“If everything checks out, all right, fair game,” she said. “But you’re not doing that, and it sucks to be in the minority because a lot of this stuff is going to transform and impact our county forever … Going up against big tech like Amazon has been a challenge because they have the money, they have the power.”

Vega said the county spent “a lot of money” creating an overlay district to reduce regulatory hurdles for the industry and data centers should plan projects there instead. The Digital Gateway proposal is outside the county’s planned data center area.

Supervisor Andrea Bailey, D-Potomac, said she hasn’t made a decision about how she’ll vote. She said she’s looking forward to more input for county residents at the hearing and advocated for compromise.

“I’m still being very prayerful and very focused on making that decision, because it will change the trajectory of our county,” she said. “There’s been too much controversy around this and not enough collaboration.”

During a meeting that ended shortly after 5 a.m. on Sept. 15, the Planning Commission voted 4-3-1 to recommend approval of the project. The four votes in favor were from commissioners representing Democratic districts, while the three opposed represented Republican districts.

Commissioner Robert Perry Jr. (Occoquan) abstained from the vote. The Occoquan supervisor, Kenny Boddye, is a Democrat.

The Planning Commission vote came after a nearly seven-hour public hearing. While more than 220 people signed up to speak, 85 dropped off their slot because the hearing stretched well into the next day. 

Supporters ended the night with an edge in speakers, with 84 in favor compared to 67 opponents. At least 57 of the 84 people who supported the project could be verified as landowners, and their purchase agreement requires them to  “actively and fully support and cooperate with Purchaser … in pursuing and obtaining the approval of the Data Center Rezoning.”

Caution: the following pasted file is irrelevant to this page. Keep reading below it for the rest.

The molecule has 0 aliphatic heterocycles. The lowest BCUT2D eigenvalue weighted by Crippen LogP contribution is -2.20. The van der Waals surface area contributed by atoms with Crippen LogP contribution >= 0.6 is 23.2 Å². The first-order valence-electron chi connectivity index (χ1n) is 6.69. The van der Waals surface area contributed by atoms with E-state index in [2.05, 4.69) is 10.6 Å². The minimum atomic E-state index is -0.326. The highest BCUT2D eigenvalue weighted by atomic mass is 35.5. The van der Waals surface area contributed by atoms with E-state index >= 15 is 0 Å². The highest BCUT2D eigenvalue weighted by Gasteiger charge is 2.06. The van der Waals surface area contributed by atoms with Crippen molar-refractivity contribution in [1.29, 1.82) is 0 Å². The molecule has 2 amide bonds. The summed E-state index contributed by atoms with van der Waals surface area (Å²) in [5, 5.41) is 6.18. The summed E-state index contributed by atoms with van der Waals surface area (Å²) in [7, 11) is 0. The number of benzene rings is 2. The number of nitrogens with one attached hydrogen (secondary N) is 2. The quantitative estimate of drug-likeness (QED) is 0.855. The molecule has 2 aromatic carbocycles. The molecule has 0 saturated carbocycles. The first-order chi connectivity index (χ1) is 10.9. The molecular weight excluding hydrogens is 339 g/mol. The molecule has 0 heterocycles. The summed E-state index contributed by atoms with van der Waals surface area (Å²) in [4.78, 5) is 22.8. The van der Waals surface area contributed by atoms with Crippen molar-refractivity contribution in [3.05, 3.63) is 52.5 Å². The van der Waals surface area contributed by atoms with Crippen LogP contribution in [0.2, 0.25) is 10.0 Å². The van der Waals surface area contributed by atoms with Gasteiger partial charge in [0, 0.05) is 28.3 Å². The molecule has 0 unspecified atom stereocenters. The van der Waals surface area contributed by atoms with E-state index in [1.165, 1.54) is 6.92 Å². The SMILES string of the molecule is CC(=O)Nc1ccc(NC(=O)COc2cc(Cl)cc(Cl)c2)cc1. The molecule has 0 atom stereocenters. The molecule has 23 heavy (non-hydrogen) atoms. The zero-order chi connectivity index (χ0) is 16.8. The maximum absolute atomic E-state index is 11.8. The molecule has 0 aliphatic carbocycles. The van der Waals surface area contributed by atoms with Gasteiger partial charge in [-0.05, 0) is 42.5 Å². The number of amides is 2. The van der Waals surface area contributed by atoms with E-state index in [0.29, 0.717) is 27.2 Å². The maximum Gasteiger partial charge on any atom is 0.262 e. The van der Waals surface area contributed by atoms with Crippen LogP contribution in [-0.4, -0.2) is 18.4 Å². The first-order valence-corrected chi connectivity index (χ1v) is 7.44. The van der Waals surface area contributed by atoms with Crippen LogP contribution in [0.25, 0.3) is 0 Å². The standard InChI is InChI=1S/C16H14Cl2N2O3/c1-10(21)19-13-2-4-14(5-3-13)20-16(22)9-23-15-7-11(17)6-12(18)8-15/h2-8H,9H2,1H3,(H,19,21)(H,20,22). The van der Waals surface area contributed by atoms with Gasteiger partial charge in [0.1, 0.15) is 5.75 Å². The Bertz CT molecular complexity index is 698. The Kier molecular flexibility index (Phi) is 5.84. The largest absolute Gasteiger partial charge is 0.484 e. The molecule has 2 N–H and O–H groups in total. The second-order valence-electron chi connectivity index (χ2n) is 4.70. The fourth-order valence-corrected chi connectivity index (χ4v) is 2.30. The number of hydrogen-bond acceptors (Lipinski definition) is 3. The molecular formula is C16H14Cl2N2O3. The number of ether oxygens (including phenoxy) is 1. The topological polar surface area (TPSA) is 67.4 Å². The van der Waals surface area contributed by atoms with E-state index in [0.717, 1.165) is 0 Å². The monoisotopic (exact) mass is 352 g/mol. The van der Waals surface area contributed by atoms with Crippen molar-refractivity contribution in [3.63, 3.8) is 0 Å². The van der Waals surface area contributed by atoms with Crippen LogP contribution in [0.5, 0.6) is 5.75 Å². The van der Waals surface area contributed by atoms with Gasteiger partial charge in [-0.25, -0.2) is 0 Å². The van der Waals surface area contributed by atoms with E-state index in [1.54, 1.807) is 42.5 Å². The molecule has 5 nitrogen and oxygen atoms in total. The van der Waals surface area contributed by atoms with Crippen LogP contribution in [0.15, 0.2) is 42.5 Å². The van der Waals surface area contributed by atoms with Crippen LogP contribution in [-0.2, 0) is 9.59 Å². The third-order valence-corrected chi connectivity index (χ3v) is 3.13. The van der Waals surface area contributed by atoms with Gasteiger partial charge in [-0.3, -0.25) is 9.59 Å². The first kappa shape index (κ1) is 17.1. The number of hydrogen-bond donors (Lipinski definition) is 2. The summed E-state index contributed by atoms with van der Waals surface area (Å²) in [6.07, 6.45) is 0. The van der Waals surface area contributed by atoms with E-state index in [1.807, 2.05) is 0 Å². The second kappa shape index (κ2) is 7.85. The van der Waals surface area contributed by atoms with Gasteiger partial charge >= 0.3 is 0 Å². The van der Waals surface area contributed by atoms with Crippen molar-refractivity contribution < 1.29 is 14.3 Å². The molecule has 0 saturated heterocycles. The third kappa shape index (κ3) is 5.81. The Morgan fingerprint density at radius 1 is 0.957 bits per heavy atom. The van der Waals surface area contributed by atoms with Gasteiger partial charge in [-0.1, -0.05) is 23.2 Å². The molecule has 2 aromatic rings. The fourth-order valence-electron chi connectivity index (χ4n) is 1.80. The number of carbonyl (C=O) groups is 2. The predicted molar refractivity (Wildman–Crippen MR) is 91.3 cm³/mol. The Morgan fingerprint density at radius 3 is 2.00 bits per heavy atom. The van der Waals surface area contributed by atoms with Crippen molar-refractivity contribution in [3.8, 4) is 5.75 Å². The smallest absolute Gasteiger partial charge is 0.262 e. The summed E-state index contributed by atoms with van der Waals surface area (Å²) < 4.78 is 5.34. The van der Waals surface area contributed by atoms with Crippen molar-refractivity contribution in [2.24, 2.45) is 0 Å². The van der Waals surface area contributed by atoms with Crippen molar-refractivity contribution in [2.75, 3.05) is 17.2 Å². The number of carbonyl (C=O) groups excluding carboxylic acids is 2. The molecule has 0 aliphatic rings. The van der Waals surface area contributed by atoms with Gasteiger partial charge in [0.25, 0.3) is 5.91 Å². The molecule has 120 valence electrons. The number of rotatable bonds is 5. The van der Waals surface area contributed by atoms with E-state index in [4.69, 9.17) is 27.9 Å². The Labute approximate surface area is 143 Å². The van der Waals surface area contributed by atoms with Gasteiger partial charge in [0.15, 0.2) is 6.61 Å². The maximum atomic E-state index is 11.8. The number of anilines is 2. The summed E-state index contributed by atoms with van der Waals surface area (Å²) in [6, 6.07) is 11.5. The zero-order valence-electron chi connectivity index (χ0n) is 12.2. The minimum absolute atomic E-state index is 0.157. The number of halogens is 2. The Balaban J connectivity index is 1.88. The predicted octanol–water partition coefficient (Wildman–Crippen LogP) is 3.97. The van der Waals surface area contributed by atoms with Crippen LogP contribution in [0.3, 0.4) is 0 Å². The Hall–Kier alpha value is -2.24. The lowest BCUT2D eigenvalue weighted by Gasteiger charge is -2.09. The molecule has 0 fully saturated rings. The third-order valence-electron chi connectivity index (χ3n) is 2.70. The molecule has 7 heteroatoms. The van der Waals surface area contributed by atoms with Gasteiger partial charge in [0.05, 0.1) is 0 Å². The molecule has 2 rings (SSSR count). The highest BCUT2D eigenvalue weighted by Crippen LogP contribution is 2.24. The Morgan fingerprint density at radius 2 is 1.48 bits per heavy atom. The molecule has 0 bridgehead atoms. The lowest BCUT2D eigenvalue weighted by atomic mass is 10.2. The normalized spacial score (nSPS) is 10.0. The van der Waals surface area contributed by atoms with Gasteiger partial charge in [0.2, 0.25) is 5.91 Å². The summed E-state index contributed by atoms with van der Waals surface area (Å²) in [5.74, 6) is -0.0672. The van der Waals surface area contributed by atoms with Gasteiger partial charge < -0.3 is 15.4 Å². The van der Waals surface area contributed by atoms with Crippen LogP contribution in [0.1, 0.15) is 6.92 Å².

The early-morning vote included several last-minute changes that soften restrictions put forth by Prince William County planning staff related to buffering, stormwater runoff, historical resources, screening equipment and wildlife protection. 

County staff have not released what, if any, last-minute changes they will recommend to the board.

The Nov. 1 meeting is scheduled to start at 7:30 p.m. at 1 County Complex Court, Woodbridge. Sign-up sheets for in-person speakers will be available starting at 5:30 p.m. Those who want to provide comments remotely must register by 5 p.m. Oct. 31 through

Funeral Group.jpg

Opponents of the PW Digital Gateway data center project in western Prince William County held a "funeral for the land" Oct. 22 at Manassas Battlefield Park.

Nolan Stout covers Prince William County. Reach him at or @TheNolanStout on Facebook and Twitter.

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(2) comments

Harry Morant

Unfortunately, the mechanisms to deliver "wrath" to elected officials may have already been usurped. That is why they ignore the citizens, there are no consequences.

Bill Wright

Water. Electricity. Noise. History. Dignity. Quality of life. We have learned over the past few months how little they matter when they pose inconvenient obstacles to greed and power.

What else is being lost in the mad pursuit of shiny pieces of silver? Truth. Diligence. Prudence. Trust. Honesty. Equity. Integrity. Sovereignty. Hope. Future.

What has emerged to replace them? Railroading. Stonewalling. Arrogance. Stealth. Greed. Fear. Ruthlessness. Demonization. Division. Deceit.

My wife says you can always tell the true character of people simply by throwing a hundred-dollar bill on the floor. Some will ask who dropped it and who it belongs to. Others will dive to claim it for themselves, swinging sharp elbows.

Opposing the Prince William Digital Gateway has been time-consuming and discouraging, but a windmill worth tilting at. It is a clear illustration of might versus right, readily revealing the traits described above. Whoever rolls over to let those foolishly entrusted with power shove them aside to grab what they don’t deserve will never stand tall again. Push back or forever be pushed around.

When this proposal comes to a vote, take full measure of those who choose to sell out your interests to satisfy their own. This will be a critical inflection point for Supervisors to decide which path they will take in public service. They can sheepishly succumb to unethical influences or chart a better course for themselves and their constituents. They can lead or they can follow. They can serve the people or suffer their wrath.